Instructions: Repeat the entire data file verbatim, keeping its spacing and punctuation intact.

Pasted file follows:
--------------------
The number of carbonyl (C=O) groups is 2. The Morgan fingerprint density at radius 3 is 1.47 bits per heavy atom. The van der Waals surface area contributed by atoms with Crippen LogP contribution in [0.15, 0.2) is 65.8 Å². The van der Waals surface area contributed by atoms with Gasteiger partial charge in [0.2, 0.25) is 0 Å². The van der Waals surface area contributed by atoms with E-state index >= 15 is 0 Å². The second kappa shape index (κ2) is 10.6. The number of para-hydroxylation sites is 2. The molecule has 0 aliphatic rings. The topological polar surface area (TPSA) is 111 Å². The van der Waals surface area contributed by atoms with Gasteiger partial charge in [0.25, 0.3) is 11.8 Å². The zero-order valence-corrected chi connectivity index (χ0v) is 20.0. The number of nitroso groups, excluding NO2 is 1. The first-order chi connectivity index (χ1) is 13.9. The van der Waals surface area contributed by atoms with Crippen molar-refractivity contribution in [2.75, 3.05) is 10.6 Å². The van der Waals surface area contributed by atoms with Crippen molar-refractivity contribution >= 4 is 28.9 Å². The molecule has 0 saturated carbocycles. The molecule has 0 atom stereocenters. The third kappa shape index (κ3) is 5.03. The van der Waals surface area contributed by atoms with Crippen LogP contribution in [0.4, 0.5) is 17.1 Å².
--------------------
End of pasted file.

The number of carbonyl (C=O) groups is 2. The Morgan fingerprint density at radius 3 is 1.47 bits per heavy atom. The van der Waals surface area contributed by atoms with Crippen LogP contribution in [0.15, 0.2) is 65.8 Å². The van der Waals surface area contributed by atoms with Gasteiger partial charge in [0.2, 0.25) is 0 Å². The van der Waals surface area contributed by atoms with E-state index >= 15 is 0 Å². The second kappa shape index (κ2) is 10.6. The number of para-hydroxylation sites is 2. The molecule has 0 aliphatic rings. The topological polar surface area (TPSA) is 111 Å². The van der Waals surface area contributed by atoms with Gasteiger partial charge in [0.25, 0.3) is 11.8 Å². The zero-order valence-corrected chi connectivity index (χ0v) is 20.0. The number of nitroso groups, excluding NO2 is 1. The first-order chi connectivity index (χ1) is 13.9. The van der Waals surface area contributed by atoms with Crippen molar-refractivity contribution in [2.75, 3.05) is 10.6 Å². The van der Waals surface area contributed by atoms with Crippen molar-refractivity contribution >= 4 is 28.9 Å². The molecule has 0 saturated carbocycles. The molecule has 0 atom stereocenters. The third kappa shape index (κ3) is 5.03. The van der Waals surface area contributed by atoms with Crippen LogP contribution in [0.4, 0.5) is 17.1 Å².